Our school is using the theme reading theme “Around the World in a Million Words” to encourage students to read a million words this year. Together with teachers, students track their progress and work toward mini goal parties throughout the year and one giant party with a GAME TRUCK (semi filled with video games) at the end of the year. The theme has encouraged me to integrate more world studies into my lessons, and I refer to my giant map (55 x 39 inches) all the time. For those of you without the giant free wall that I had, the poster site also has a smaller version (36 x 24 inches). Just thought I’d share!
This post ties in with the Paragraph Attack video I posted a couple days ago. Paragraph Attack is a series of steps I have my students use every time they read a passage that includes comprehension questions. Many of my students are ESOL or EIP and reading below grade level. Using these steps provides them with a strategy for making meaning of reading passages. You can find the original post and the steps HERE.
In order to make the Paragraph Attack strategy a routine and improve confidence with high level reading passages, I feel it’s important to encourage students to use Paragraph Attack with every reading comprehension passage we use.
Sometimes though, our reading passages aren’t in worksheet format–they’re in books, and you get in trouble if you write in books! I give my students modified page protectors and a fine tipped dry erase marker to use in place of their pencils. Cut off one long side of the page protector, slip it over the book page, and mark up the passage with no worries! (You can also use the clear overhead projector sheets, but I found that they slip around much more than the page protectors, and students get frustrated.)
Clicking on the pics will bring you to this article on my other website, which has suggestions for where to find page protectors and fine tipped dry erase markers. Happy reading!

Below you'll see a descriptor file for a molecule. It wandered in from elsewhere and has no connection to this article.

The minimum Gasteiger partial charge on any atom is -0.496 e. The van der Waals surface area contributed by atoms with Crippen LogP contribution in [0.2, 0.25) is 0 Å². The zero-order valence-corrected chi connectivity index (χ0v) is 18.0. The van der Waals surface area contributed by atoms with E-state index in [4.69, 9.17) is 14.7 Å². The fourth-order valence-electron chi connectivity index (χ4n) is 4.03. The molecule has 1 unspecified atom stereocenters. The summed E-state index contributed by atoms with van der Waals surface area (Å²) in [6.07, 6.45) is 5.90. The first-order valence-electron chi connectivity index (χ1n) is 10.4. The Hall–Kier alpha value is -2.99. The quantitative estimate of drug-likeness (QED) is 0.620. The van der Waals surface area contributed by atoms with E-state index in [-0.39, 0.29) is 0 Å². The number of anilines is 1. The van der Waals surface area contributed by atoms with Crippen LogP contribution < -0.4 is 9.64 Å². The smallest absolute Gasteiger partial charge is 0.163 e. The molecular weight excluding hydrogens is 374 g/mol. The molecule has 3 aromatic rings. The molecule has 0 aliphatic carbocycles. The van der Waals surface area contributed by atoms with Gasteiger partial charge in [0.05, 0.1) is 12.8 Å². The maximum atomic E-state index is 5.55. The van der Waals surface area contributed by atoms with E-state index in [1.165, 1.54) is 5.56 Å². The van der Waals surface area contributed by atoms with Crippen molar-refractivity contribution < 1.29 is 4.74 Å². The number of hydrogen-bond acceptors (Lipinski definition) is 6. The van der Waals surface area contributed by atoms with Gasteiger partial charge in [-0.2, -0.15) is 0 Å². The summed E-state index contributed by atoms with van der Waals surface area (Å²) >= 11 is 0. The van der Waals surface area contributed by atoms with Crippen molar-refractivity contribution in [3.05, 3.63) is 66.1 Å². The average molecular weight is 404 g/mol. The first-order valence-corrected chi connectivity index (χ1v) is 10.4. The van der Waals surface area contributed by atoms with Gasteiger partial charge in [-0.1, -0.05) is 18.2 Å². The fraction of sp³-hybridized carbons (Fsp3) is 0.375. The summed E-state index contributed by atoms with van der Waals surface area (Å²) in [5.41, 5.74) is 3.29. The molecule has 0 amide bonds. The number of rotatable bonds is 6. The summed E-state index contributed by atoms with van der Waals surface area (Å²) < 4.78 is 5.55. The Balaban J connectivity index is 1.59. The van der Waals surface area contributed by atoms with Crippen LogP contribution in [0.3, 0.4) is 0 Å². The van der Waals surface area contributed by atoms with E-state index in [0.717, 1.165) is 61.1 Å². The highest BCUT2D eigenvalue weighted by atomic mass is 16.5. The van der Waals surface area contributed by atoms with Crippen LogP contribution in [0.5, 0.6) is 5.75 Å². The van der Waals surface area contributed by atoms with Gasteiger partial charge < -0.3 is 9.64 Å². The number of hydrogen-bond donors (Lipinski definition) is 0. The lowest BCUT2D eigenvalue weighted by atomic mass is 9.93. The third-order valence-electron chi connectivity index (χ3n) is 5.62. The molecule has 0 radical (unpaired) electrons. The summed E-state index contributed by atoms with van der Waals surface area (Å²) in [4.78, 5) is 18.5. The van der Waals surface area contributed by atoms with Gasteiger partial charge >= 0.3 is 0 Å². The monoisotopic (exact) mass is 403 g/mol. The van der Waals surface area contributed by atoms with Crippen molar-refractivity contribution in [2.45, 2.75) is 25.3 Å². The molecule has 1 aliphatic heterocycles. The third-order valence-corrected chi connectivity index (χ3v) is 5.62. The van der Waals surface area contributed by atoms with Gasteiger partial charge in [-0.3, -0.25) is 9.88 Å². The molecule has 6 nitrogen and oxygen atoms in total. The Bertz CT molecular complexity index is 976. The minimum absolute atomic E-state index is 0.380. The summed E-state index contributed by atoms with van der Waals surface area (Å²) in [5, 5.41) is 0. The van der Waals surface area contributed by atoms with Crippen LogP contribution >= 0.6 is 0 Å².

My students use these steps to break down and make meaning from every passage they read. I made this video to help them remember the steps.
Standardized tests can cause anxiety for even the most knowledgeable students. Long reading passages can easily overwhelm a student in a stressful testing situation. However, by learning and consistently using test taking and comprehension strategies, your students are preparing themselves with tools to attack any reading passage they encounter. I noticed that when my students looked at passages using the same method every time, they became more comfortable and confident in analyzing difficult passages and constructing meaning from them.
1. Read and circle the title. Look for clues in the title about the main idea of the passage.
2. Number the paragraphs. Since test questions often ask students to go back to specific paragraphs to look for information, labeling the paragraphs prior to reading can assist with these questions later. In addition, beginning with a simple task boosts confidence and allows a moment to calm nerves.
3. Read the questions. If the main purpose of reading the passage is to answer the questions at the end, why not begin with the end in mind? Read the questions, underline the key words, and take note of what information needs to be found. (No need to read the answer choices at this time. That will come later.)
4. Read the passage. Underline all topic sentences and box in key words. Make notes in the margins about big ideas. Be careful to box in only a few words and phrases per paragraph. Using a pencil to underline and box in important information is better than a highlighter for test preparation, as highlighters are not allowed on most standardized tests. It is best to prepare in conditions most similar the test taking situation.
5. Reread the questions. This time, read the answer choices as well. After reading each answer choice, decide if the answer is not correct or maybe correct. If the answer not correct, cross through the letter. If the answer is possibly correct, mark it with an “M” for maybe. If there is more than one “M” (“maybe correct”) answer choice, reread those answer choices, go back to the passage for more information, and select the best choice.
6. If time allows, reread the questions and check the answers.